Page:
Viral Marketer Andrea Casanova on Why Immigrants Need To Heal Generational Trauma Around Money
24-year-old viral marketer Andrea Casanova counts herself as a speaker, coach, host, and bonafide fierce entrepreneur who has worked with companies as far-reaching as Google, Amazon, Meta, and TikTok.
With work for global artists like DJ Tiesto under her belt, there’s no doubt Casanova is a supernova and wunderkind in the world of branding — but her journey to get to where she is today was no easy feat.
Casanova was born in Margarita, Venezuela, an island that resides right smack-dab in the middle of the Caribbean Sea. While this can seem idyllic enough, her family found itself in a tough economic situation while she was in college, only adding to her challenging experience as an immigrant trying to make it in the U.S.
The branding extraordinaire explained to mitú, “I came to the US with the privilege of my parents being able to afford college in Florida,” but they fell into hardship when she was still halfway through her studies. Meanwhile, as she was on a student visa, she could not work to support herself — calling the situation “very scary.” She now explains, “If it was really up to me, I would’ve done everything in my power to not have my parents help me with school, I would’ve done it myself.”
Still, instead of “laying in bed and crying,” she saw adversity as “a sign” to “hustle” and help her parents while making a name for herself in the industry she was so passionate about. At that point, it was time to get started.
While Casanova had already been writing articles for $20 a piece in order to get by, she took an unpaid position to produce video content for a company in Los Angeles, which she saw as an incredible chance to build her portfolio. She soon became a YouTube expert.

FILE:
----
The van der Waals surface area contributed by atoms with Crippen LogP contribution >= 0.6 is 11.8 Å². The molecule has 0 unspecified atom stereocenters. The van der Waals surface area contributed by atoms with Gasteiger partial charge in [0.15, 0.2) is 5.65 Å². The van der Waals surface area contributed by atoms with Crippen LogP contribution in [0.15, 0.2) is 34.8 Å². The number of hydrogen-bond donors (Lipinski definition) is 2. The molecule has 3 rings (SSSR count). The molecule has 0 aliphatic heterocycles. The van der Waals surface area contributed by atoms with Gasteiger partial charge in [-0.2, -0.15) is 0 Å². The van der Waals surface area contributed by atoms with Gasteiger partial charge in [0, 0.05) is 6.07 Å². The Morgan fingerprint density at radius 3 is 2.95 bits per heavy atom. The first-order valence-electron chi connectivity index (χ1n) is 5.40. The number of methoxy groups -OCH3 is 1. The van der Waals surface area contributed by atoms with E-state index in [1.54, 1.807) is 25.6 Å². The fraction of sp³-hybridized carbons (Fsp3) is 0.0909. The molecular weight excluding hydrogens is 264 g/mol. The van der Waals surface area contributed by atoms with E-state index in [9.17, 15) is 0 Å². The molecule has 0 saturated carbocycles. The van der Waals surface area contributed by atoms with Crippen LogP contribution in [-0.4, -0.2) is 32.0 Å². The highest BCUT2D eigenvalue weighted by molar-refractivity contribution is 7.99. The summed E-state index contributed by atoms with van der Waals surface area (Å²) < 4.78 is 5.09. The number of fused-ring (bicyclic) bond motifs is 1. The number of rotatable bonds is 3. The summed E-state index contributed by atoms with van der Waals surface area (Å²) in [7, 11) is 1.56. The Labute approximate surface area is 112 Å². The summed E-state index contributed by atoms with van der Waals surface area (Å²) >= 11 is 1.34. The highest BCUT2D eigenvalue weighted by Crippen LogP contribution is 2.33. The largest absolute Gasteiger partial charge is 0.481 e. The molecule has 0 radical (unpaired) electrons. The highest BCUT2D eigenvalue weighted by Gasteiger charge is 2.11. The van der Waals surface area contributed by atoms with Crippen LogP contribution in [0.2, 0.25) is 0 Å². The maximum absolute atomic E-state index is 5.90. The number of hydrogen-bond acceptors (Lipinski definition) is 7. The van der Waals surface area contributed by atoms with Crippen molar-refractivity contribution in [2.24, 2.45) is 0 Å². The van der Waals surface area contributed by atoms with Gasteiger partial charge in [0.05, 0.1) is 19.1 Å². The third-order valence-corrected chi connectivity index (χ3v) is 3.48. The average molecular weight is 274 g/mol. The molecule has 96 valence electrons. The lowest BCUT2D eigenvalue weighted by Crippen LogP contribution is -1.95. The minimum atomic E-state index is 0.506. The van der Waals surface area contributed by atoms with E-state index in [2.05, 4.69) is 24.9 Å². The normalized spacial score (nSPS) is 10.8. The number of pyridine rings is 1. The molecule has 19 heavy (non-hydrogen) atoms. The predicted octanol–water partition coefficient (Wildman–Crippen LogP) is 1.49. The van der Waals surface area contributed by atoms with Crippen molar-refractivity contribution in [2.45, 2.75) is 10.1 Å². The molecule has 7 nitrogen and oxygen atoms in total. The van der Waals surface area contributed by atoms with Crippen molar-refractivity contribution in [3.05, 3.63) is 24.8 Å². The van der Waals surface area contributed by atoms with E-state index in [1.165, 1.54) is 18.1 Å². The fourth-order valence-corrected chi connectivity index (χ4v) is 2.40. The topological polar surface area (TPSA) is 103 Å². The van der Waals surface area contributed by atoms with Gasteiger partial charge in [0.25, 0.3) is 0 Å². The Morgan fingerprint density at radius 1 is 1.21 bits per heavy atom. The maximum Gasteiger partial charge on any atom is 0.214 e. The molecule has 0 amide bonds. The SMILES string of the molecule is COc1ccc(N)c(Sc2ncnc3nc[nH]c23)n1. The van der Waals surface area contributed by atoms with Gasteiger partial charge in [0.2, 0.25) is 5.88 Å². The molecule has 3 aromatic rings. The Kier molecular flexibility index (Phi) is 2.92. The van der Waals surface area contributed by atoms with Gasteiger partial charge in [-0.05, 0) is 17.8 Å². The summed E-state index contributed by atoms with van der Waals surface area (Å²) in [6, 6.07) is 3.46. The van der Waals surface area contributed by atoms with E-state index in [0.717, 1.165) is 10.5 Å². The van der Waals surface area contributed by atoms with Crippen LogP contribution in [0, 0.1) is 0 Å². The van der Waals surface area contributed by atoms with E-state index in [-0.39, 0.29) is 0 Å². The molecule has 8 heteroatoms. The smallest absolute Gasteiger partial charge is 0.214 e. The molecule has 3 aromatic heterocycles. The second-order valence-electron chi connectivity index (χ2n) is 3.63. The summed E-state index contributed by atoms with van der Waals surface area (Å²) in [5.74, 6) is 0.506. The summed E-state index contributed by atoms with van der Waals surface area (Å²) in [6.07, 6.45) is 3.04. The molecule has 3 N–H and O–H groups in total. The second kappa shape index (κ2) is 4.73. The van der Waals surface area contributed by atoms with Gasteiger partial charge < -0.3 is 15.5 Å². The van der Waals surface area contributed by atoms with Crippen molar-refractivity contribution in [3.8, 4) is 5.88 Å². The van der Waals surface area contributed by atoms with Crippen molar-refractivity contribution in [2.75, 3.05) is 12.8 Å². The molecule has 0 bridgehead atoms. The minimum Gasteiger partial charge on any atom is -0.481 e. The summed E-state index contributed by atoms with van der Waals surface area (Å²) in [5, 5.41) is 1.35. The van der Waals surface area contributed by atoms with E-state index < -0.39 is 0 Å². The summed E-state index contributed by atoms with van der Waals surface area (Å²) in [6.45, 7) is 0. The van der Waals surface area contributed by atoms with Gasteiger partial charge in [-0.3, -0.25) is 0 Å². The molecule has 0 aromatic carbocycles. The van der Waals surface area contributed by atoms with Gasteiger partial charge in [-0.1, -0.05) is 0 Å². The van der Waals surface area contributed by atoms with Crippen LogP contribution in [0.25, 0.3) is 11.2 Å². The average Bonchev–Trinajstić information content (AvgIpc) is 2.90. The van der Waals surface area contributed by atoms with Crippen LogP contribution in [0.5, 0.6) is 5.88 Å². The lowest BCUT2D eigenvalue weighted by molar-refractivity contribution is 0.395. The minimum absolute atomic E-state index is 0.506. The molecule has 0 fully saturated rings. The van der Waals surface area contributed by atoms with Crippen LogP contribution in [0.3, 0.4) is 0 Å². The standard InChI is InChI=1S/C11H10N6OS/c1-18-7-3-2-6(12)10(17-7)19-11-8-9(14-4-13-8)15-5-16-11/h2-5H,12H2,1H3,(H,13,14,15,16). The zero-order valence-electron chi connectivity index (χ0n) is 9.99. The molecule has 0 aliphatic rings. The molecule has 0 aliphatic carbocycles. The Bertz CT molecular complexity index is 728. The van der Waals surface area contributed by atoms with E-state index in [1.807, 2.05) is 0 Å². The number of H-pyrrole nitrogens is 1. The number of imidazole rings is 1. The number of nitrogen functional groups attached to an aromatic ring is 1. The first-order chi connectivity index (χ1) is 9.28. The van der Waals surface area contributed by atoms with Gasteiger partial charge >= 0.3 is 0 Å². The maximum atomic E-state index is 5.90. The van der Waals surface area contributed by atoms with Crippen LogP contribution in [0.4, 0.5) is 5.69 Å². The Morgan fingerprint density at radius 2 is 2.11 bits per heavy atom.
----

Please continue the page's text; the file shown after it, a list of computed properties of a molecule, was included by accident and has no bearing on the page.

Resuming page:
Incredibly enough, Casanova graduated with a Bachelor’s degree as valedictorian at just 19 years old, and by 2017 was working with a famous YouTube creator out in L.A. She landed a corporate marketing position soon after.
By 24 years old, Casanova catapulted to a marketing agency working with huge companies like TikTok, and eventually made the “terrifying” decision in 2020 mid-pandemic to launch her own agency. One warning for any hopeful entrepreneur? Don’t lowball yourself. Casanova told mitú, “the first couple of months I was charging clients $400 a month to make their content, post it and strategize it… I just couldn’t believe that I was lowballing myself that much.”
She decided to switch pace and realize that she truly did “a really great job” for companies and consistently got “great results,” so lowballing became a thing of the past. Charging the fees she deserved was a step forward, but it came at a price — guilt caused by generational trauma around all things money.
While the marketing boss was able to take her business from $0 to “over six figures” in just four months, there were still difficulties attached to her success. She explained, “To see my parents fight so hard for their business to barely make any money… and then I’d be getting paid $10,000 for a deal… It just felt wrong.” Feeling clear guilt for becoming financially successful, she helpfully described that it all came to a halt when she “did healing behind it” and “realized money can flow with ease and you’re still deserving of that.”
As with so many Latinos, Casanova always has her family front and center. “Sometimes as the person that left home or as the youngest, or even as the first person in your family to graduate…. I just want to make sure I’m always putting my parents first,” she explains.
For the marketing guru, being successful isn’t just about herself — it’s about breaking toxic patterns revolving around the immigrant experience. “To me it just brings me a lot of joy to know that I could help break this generational trauma with money because I feel like with immigrants, that’s the main thing that affects us.”
That said, it surely wasn’t easy: “I attribute that to my hard work ethic but also to the fact that as Latinos we don’t have another choice we have to try three times harder.”
Yep, mic drop.
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